375019 Uncertainty Quantification of a Computational Study of the Water-Gas Shift Reaction Catalyzed By Platinum Clusters Supported on Titanium Oxide (Pt/TiO2)

Monday, November 17, 2014: 4:35 PM
307 (Hilton Atlanta)
Eric Walker, USC, Columbia, SC, Salai C. Ammal, Chemical Engineering, University of South Carolina, Columbia, SC, Gabriel Terejanu, Computer Science and Engineering, USC, Columbia, SC and Andreas Heyden, Department of Chemical Engineering, University of South Carolina, Columbia, SC

The water-gas shift reaction is the primary reaction for generating hydrogen for the chemical and petrochemical industries.  In this paper a novel uncertainty quantification study is conducted of a computational model of the water-gas shift reaction occurring at the three-phase boundary of a Pt/TiO2 catalyst by taking into account the inexact nature of density functional theory and constraining the results to thermodynamic experiments.  This uncertainty quantification study provides informative model results in the presence of errors from DFT.  The first objective of uncertainty quantification is to make reliable model results given such possible errors.  A second objective is constraining density functional theory results to thermodynamic experiments.  The thermodynamic constraints are accomplished by causing gas molecule corrections to sum to a constant amount.  CO is given a large adjustment compared to other gas molecules due to prior knowledge about the PBE functional being unable to correctly describe the electronic structure of CO.  Uncertainty in model results is represented by probability density plots and the dominant catalytic cycle is identified.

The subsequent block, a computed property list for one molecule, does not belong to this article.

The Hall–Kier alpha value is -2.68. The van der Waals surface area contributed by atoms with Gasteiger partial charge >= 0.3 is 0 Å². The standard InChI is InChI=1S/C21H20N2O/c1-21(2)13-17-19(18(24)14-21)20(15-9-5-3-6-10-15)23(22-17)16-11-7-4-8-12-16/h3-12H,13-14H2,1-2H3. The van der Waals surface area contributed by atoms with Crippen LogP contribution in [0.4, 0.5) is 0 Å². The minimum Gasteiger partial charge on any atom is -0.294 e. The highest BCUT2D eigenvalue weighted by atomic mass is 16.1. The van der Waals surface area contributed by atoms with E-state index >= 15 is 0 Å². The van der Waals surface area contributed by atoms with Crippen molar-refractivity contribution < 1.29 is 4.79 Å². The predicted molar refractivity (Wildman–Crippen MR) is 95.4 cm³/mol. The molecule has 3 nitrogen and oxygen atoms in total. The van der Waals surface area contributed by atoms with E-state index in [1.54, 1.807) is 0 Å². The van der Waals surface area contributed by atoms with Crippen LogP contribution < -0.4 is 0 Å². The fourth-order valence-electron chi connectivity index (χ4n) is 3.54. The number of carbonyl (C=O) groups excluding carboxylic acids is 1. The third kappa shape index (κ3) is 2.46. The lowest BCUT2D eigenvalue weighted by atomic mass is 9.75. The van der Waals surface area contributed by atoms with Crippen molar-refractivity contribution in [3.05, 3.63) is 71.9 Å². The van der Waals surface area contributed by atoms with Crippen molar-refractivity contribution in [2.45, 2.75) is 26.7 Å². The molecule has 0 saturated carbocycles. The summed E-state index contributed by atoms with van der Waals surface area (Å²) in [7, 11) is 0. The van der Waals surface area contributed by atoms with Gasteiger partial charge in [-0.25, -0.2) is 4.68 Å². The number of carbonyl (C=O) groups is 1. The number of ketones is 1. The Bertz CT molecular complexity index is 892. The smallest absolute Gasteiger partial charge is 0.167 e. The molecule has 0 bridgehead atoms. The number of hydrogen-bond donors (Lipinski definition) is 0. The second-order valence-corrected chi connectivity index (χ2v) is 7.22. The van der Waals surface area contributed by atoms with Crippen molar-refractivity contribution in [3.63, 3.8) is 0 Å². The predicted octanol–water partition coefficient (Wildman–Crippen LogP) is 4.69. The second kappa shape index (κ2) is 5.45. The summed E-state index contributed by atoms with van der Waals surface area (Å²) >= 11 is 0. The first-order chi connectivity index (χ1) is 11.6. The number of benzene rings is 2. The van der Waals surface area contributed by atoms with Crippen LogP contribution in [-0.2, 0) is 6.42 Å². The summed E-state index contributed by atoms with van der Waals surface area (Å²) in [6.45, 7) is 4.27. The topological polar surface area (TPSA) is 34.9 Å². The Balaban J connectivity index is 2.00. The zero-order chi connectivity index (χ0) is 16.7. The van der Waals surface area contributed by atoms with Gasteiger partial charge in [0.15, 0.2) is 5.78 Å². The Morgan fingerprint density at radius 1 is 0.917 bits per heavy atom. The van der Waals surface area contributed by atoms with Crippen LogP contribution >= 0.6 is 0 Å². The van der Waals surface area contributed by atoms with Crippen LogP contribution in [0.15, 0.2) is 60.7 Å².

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See more of this Session: Computational Catalysis II: Screening and Design
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